The Supreme Court must stay Karnataka HC verdict which will result in the exclusion of hijab-wearing Muslim girls from accessing education
15th March 2022
The Karnataka High Court in its order today has held that wearing of hijab is not essential to the practice of Islam; that College Development Committees (CDCs) have a right to prescribe a uniform; and that Muslim girls must comply with whatever uniform is prescribed by their college.
1. We, the undersigned organizations working for women’s rights and democratic rights, note that the Supreme Court is already apprised of the issue. We are confident that the Supreme Court will protect hijab-wearing Muslim girls and women from discrimination and exclusion in the name of the school or college uniforms.
2. The Karnataka HC judgment recognises that CDCs of colleges have a right to make decisions regarding uniforms. In Karnataka itself, many colleges have made additions to their rules specifying that hijabs could be worn along with uniforms. Likewise, we appeal to all CDCs in Karnataka to allow girls and women to wear hijabs along with uniforms just as Sikh boys and men can wear turbans, and Hindus can wear bindis, tilaks, threads, sindoor, etc.
3. We take this opportunity to remind the CDCs that not a single college in Karnataka originally had any rule banning the wearing of hijab; in fact, one college rule book actually specified that students could wear hijabs conforming to the colour of the uniform. So it was not hijab-wearing girls who defied the prescribed uniforms. It was Hindu-supremacist groups that disrupted colleges, forcing them to amend the rules to selectively prohibit hijabs. This was a chance for the Karnataka HC to address bullying in schools and colleges and both the institutions, but failing to do so, has endangered many people from minority communities and identities who may look different or be different from the most.
4. We appeal to the Supreme Court to issue an immediate stay on the Karnataka HC order. This order will have a far-reaching negative impact on the safety, dignity, and right to education of Muslim girls and women. We point out that even the interim order of the Karnataka HC had resulted in not only Muslim girl students but even Muslim women teachers being prohibited from entering school/college grounds. The order became a pretext for publicly humiliating Muslim girls and women by demanding that they strip off their hijabs publicly at school/college gates as a condition for entrance. Hijab-wearing students were forced to miss classes and even exams as a result of the order, and some Muslim women even resigned as teachers in protest at the indignity of being forced to strip off an item of clothing. Also, the Karnataka order encouraged educational authorities all over the country to prohibit the entry of hijab-wearing students and teachers into campuses. Further, there were instances of hijab-wearing women being accosted and harassed in other public spaces too – for instance in a bank in Bihar. To protect hijab-wearing Muslim girls and women from any further grievous instances of discrimination, exclusion, public humiliation, and harassment, we appeal to the Supreme Court to lose no time in issuing a stay on the Karnataka HC order. This was a chance to address bullying in schools and colleges and both the institutions and courts failed in addressing it thereby endangering many people from minority communities and identities who may look different or be different from the most.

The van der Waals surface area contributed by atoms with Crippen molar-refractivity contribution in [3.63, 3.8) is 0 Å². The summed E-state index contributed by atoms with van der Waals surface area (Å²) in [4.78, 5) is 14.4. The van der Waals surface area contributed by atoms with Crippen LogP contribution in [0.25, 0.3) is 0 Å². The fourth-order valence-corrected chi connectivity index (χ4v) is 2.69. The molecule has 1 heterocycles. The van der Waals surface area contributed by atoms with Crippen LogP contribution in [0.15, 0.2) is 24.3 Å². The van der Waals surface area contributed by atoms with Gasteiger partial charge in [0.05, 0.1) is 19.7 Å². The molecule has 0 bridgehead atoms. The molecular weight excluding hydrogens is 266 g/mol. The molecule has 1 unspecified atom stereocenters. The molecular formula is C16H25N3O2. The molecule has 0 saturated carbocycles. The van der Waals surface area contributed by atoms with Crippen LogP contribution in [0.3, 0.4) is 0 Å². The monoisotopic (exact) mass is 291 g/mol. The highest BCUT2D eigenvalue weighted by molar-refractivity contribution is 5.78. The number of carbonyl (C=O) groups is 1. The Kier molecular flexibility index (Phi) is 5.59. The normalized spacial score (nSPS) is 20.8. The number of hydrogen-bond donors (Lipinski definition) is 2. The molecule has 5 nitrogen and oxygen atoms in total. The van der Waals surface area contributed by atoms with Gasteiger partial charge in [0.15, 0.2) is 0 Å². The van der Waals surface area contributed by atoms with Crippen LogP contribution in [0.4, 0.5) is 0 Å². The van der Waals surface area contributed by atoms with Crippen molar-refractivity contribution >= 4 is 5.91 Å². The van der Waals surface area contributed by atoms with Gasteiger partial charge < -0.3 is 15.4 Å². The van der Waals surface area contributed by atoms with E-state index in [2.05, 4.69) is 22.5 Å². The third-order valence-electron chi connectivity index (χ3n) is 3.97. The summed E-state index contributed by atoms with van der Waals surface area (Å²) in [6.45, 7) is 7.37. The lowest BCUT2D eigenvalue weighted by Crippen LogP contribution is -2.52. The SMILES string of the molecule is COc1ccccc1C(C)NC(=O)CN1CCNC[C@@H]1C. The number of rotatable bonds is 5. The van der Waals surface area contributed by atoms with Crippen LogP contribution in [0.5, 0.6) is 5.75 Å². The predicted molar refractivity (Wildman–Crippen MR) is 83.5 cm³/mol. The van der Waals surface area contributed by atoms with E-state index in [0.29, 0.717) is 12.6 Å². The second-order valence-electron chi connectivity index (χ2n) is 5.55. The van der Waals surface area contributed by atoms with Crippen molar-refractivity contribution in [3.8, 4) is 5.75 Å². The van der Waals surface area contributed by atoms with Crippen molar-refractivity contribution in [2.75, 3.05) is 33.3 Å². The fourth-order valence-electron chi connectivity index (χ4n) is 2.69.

5. The reasoning of the Karnataka HC verdict is misleading and unsatisfactory on many counts:
a) The verdict spends most of its time arguing that the wearing of the hijab (headscarf) is not an essential practice in Islam. But it fails to satisfactorily address the main issues: is it not discriminatory and unconstitutional to selectively force a Muslim girl or woman to lose her access to education in case she wears a hijab?